The man who claims to be the greatest deal-maker in America is in high-stakes negotiations with the electoral college.
The brief analysis in this piece assumes a lingering, never-ending influence from the self-proclaimed billionaire, even when he loses the GOP nomination. By spending enough to garner one of two long-term outcomes, he is on the cusp of making himself the deciding factor in 2016: a swinging, unpredictable political pendulum. Assuming a third-party bid from Trump, he could:
1) Assist the GOP: Target only a select number of states, pulling just enough electoral votes to block either side from reaching the necessary 270, effectively handing the election of POTUS to the House, where state majority delegations each get one vote; and the election of Vice President to the Senate, where each Senator gets one vote (presumably would select a Republican). This has not occurred since John Quincy Adams’s 1824 election, and only once before that, in 1800, when Jefferson was selected over Burr.
2) Assist the LEFT: He spreads out his money advantage across the entire country to pull smaller blocks of votes off the GOP’s candidate, effectively handing the electoral college to the left.
Electoral College tie explanation can be found here (see An Electoral College tie, explained).
Without going into speculation that he will tap Dave Brat for his Virginia operations, or the fact that their interests and antics seem to align in many ways, this strategy has the potential to go down as the greatest political maneuver in modern American history, in essence something between a masterful execution of game theory and his own thesis in “The Art of the Deal,” where the power of negotiation and manipulation comes before brute strength (which isn’t his thesis at all, queue “The Art of War”). Of course, as Trump himself said after the first debate, when asked why he will not pledge against a third-party bid, “it’s” all about gaining leverage. Whatever “it” is that he’s after, I have no idea.
Judging by the states targetable – those showing the most vulnerability of a majority voting bloc selecting Trump – he would have to decide between pouring millions into states like South Carolina, Alabama, Mississippi, Arkansas, and Texas (yes, TEXAS), or thinly spread his resources across the entire nation.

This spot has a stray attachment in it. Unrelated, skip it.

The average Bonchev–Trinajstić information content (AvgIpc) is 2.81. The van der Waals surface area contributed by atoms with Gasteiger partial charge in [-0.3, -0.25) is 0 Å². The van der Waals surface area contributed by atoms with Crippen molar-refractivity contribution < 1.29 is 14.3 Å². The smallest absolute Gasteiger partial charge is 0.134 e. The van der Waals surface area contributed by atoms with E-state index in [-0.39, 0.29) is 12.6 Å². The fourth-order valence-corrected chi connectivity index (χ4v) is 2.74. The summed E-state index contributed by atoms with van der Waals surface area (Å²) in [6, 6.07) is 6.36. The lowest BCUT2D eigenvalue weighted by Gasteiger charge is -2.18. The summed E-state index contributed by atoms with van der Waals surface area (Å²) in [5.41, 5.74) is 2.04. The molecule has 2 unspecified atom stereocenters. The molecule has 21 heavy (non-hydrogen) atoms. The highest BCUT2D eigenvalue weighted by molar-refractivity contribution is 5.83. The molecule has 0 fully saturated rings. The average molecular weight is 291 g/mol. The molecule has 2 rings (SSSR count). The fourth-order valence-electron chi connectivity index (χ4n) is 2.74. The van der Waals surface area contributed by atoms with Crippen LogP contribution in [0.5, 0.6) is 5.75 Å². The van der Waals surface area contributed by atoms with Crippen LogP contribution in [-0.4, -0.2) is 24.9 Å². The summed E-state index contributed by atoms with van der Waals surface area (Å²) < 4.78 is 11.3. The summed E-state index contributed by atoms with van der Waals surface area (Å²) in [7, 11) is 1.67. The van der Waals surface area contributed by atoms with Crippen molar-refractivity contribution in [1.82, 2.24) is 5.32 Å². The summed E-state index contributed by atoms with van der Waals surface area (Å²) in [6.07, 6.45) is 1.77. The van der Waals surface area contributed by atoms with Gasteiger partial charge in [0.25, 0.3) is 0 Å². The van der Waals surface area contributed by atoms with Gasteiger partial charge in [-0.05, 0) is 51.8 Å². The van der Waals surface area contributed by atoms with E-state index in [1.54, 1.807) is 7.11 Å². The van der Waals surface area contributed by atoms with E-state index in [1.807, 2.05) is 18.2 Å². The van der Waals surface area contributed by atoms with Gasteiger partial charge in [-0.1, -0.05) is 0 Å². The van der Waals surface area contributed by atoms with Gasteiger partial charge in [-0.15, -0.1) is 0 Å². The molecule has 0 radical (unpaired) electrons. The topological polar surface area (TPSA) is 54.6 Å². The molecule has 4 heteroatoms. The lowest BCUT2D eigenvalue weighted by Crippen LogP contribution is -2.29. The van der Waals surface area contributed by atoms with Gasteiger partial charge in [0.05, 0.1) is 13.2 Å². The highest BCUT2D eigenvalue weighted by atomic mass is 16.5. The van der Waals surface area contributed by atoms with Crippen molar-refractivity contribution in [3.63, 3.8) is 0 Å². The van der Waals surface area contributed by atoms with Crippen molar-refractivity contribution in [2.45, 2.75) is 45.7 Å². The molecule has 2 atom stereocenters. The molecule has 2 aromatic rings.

Obviously, these states are likely strongholds for the GOP. In order to execute his strategy – gaming the system so he himself decides who becomes the next President – he would need to target several other combinations of states. This rolling, changing strategy is now common in presidential campaigns due to the rapid dissemination of information and misinformation.
Most interesting to note is this: in the event no candidate garners 270 electoral votes, or in the event of a tie, state majority delegations to the House of Representatives vote on behalf of the entire state. So, Virginia could go dark blue in the presidential election, but if the map re-draw ordered by the 4th U.S. Circuit Court fails to reverse the GOP’s 8-3 congressional delegation, and the GOP maintains a majority of state delegations across the nation, the presidential vote in the case of an electoral college tie could stay red. It goes against everything this nation was founded upon and is a huge flaw in our Constitution. Think about that for a moment.
This scenario would trigger a Supreme Court battle for the White House and likely cause most Americans to scratch their heads and wonder what the hell is going on. It would make the Bush-Gore 2000 fiasco look like a traffic scuffle in a local courthouse. This makes it all the more important why the 4th U.S. Circuit is rushing the decision to re-draw Virginia’s congressional map, as are other courts with similar edicts in other states like Arizona (see What the heck is going on in Arizona redistricting at Election Law Blog).
So, how does Trump win here? What’s his prize? That’s anybody’s guess, but one thing is abundantly clear: he’s not in this race to win the White House. Maybe he’d like to take his skills to the office of Secretary of Trade. Maybe he’s being puppeteered. Maybe he’s just having fun.
His motivations are hidden behind the kind of bombast that can target and win the hearts of maybe, maybe, 25% of Americans, and thus create this pendulum of decision that can swing either way.
Maybe he’s after the king-maker role sought by so many: single-handedly deciding the next President of the United States. That’s one hell of a deal, and I think the American people should back out now.
Beck Stanley is a graduate of Hampden-Sydney College and works in his family’s insurance business in Bedford, Virginia. At 24, he serves as the youngest member of the Bedford Town Council.